Souleymane Camara is a model of composure. Calm and serene, the soft-spoken forward has never been the type to raise his voice, and rarely – very rarely – loses his cool. Unless, of course, you happen to press the right buttons.
Mention the words "super sub", "impact player" or "Ole Gunnar Solskjaer", for example, and the Senegalese international quickly changes demeanour. "Those three expressions annoy me," he tells FIFA.com, when asked about his reputation for making the difference from the bench – his frustration offset by a little laugh. "I've got nothing against Solskjær because he was a great striker and I like Manchester United a lot. I don't know if he was content with being a super sub, but I don't consider myself a substitute."
Perhaps, but convincing everyone else may not be so simple. For his former coach Rolland Courbis, Camara is "a starter on the bench", a player good enough to make the first XI but never more effective than when brought on late in the game. Now 33, the Montpellier stalwart is likely to find that viewpoint difficult to challenge. "I've always said I don't like that," he explains. "I always do my job and I'm a professional. Every time I get a chance to play, I give it everything I've got, even if it's only for five minutes. But it's true that it often goes well."
Old habit Not even Camara himself can dispute the figures, which show that 23 of his 50 Ligue 1 goals have come in a substitute role. The veteran has switched clubs more than once during his 15-year career, but the label of super sub has proved tougher to remove than the different team shirts he has worn since 2001. "My philosophy is that it's not a question to concern myself with," he says, after nine years at Montpellier that have brought two relegations, one promotion and a historic French title in 2012. "In my head, I see myself as a starter at the beginning of each season."
The problem is that he tends to reinforce his reputation by the end of them, thanks to a string of excellent cameo appearances – a habit formed even before he turned professional. "It began when I was young in Senegal," recalls the former Monaco man, who helped the Lions of Teranga reach the quarter-finals of the 2002 FIFA World Cup™. "I used to go to train at the Aldo Gentina centre, which is Monaco's training centre in Dakar. I wasn't a resident there at the time; I just came in to train and do tests. When I went back to my school, I'd often get there 15 or 20 minutes before the end of our games. They sent me on every time, and I'd score."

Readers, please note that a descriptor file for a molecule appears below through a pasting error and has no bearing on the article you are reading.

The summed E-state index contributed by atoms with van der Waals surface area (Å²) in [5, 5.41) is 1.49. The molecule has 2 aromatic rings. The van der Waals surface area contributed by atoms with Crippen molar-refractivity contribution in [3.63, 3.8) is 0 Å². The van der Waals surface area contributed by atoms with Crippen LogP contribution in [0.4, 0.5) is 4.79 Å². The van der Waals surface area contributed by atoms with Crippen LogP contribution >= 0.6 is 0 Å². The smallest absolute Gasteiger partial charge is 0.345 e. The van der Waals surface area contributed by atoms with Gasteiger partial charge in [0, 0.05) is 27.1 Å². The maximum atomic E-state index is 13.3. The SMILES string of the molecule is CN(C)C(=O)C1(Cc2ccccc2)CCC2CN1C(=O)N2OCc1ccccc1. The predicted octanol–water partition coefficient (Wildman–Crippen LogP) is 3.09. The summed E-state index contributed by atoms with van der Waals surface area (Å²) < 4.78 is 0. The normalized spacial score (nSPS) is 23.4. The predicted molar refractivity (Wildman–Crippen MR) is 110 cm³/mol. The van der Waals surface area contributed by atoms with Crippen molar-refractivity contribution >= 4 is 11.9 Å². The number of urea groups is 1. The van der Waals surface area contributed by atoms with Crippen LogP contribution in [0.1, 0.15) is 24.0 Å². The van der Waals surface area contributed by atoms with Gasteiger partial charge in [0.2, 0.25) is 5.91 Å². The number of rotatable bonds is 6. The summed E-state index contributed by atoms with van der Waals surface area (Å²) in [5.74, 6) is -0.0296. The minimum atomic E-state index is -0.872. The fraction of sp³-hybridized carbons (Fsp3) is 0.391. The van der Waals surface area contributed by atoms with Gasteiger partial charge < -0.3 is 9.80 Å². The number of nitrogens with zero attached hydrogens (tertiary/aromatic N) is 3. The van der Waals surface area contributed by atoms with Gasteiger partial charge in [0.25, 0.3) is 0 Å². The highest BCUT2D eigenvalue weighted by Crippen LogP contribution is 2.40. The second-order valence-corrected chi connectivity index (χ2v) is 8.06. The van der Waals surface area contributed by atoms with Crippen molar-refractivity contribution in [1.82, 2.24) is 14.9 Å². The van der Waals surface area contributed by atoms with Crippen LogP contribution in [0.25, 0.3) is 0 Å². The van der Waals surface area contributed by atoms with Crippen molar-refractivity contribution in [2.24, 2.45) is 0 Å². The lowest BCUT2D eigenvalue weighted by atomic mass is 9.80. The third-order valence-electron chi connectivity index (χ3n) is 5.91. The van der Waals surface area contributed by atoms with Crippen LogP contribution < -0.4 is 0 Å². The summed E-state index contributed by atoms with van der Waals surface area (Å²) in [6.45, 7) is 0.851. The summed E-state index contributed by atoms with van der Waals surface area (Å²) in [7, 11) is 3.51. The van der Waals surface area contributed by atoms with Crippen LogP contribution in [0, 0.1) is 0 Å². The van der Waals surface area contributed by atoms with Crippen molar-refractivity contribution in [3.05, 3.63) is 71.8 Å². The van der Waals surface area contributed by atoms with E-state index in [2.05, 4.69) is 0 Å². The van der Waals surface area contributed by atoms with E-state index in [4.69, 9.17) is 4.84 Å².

That could be what convinced the principality side to agree a deal with Camara in 2001, and to keep him on board for five seasons. In that time, he had to vie for a starting berth with the likes of Fernando Morientes, Oliver Bierhoff, Marco Simone, Javier Saviola, Ludovic Giuly and Emmanuel Adebayor – which made it somewhat easier to accept a backseat role. "I don't know if they were the best team, but they were exceptional," says Camara, who has also turned out for Nice and Guingamp. "When I was young, I watched Simone, Morientes and Bierhoff on TV, and to suddenly be in the same team and the same dressing room as them was something extraordinary. I learned a lot from them, and I'm still reaping the rewards of that work to this day, and I still chat about it with some of my team-mates."
Watching for weaknesses It is easy to imagine Camara sharing those anecdotes while sitting on the sidelines during matches, awaiting his chance to come on and change the outcome. Instead, he prefers paying close attention to the unfolding action. "On the bench, I observe a lot and remain focused on the game. I try to spot any weaknesses in the opposition defence and try to think what I can do to destabilise it." That discipline has helped him register some memorable late strikes, with his personal favourites being the winner in a 1-0 success against Nice during Montpellier's title surge and his maiden goal for Senegal. "It was at the 2002 Africa Cup of Nations, against Zambia. We'd never beaten them, and the scoreline was 0-0. Then, five minutes from the end, Bruno Metsu sent me on and I headed in from my first chance, a cross from Makhtar Ndiaye, and we won 1-0 in the 90th minute."
Senegal went on to reach their first, and still their only, final of the competition that year. It was a heady time for the national team, and their talented generation also claimed a place at the 2002 World Cup, advancing to the quarter-finals in Korea/Japan before losing 1-0 to Turkey after a golden goal. Now, looking back, it is tempting to wonder what might have been if the Lions of Teranga had not made one fatal error that day – they left Camara on the bench.